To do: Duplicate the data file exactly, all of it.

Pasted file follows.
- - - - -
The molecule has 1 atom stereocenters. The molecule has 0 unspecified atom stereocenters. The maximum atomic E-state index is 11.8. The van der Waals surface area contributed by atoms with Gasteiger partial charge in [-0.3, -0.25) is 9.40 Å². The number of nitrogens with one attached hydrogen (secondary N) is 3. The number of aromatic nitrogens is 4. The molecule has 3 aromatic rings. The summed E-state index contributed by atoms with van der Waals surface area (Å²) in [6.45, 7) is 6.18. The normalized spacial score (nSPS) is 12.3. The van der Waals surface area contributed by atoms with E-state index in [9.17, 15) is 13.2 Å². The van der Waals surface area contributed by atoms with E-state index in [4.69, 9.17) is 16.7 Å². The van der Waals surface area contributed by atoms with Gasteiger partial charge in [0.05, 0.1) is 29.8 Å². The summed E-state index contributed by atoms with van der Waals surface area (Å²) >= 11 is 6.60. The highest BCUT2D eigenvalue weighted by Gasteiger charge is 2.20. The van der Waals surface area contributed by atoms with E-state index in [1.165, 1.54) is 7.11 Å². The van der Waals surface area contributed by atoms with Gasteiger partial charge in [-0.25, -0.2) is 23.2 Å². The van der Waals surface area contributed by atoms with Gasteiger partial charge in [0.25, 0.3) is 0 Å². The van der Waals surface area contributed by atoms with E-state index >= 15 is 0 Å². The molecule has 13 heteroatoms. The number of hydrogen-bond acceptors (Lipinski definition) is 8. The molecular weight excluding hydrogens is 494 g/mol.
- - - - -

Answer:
The molecule has 1 atom stereocenters. The molecule has 0 unspecified atom stereocenters. The maximum atomic E-state index is 11.8. The van der Waals surface area contributed by atoms with Gasteiger partial charge in [-0.3, -0.25) is 9.40 Å². The number of nitrogens with one attached hydrogen (secondary N) is 3. The number of aromatic nitrogens is 4. The molecule has 3 aromatic rings. The summed E-state index contributed by atoms with van der Waals surface area (Å²) in [6.45, 7) is 6.18. The normalized spacial score (nSPS) is 12.3. The van der Waals surface area contributed by atoms with E-state index in [9.17, 15) is 13.2 Å². The van der Waals surface area contributed by atoms with E-state index in [4.69, 9.17) is 16.7 Å². The van der Waals surface area contributed by atoms with Gasteiger partial charge in [0.05, 0.1) is 29.8 Å². The summed E-state index contributed by atoms with van der Waals surface area (Å²) >= 11 is 6.60. The highest BCUT2D eigenvalue weighted by Gasteiger charge is 2.20. The van der Waals surface area contributed by atoms with E-state index in [1.165, 1.54) is 7.11 Å². The van der Waals surface area contributed by atoms with Gasteiger partial charge in [-0.25, -0.2) is 23.2 Å². The van der Waals surface area contributed by atoms with Gasteiger partial charge in [0.25, 0.3) is 0 Å². The van der Waals surface area contributed by atoms with E-state index >= 15 is 0 Å². The molecule has 13 heteroatoms. The number of hydrogen-bond acceptors (Lipinski definition) is 8. The molecular weight excluding hydrogens is 494 g/mol.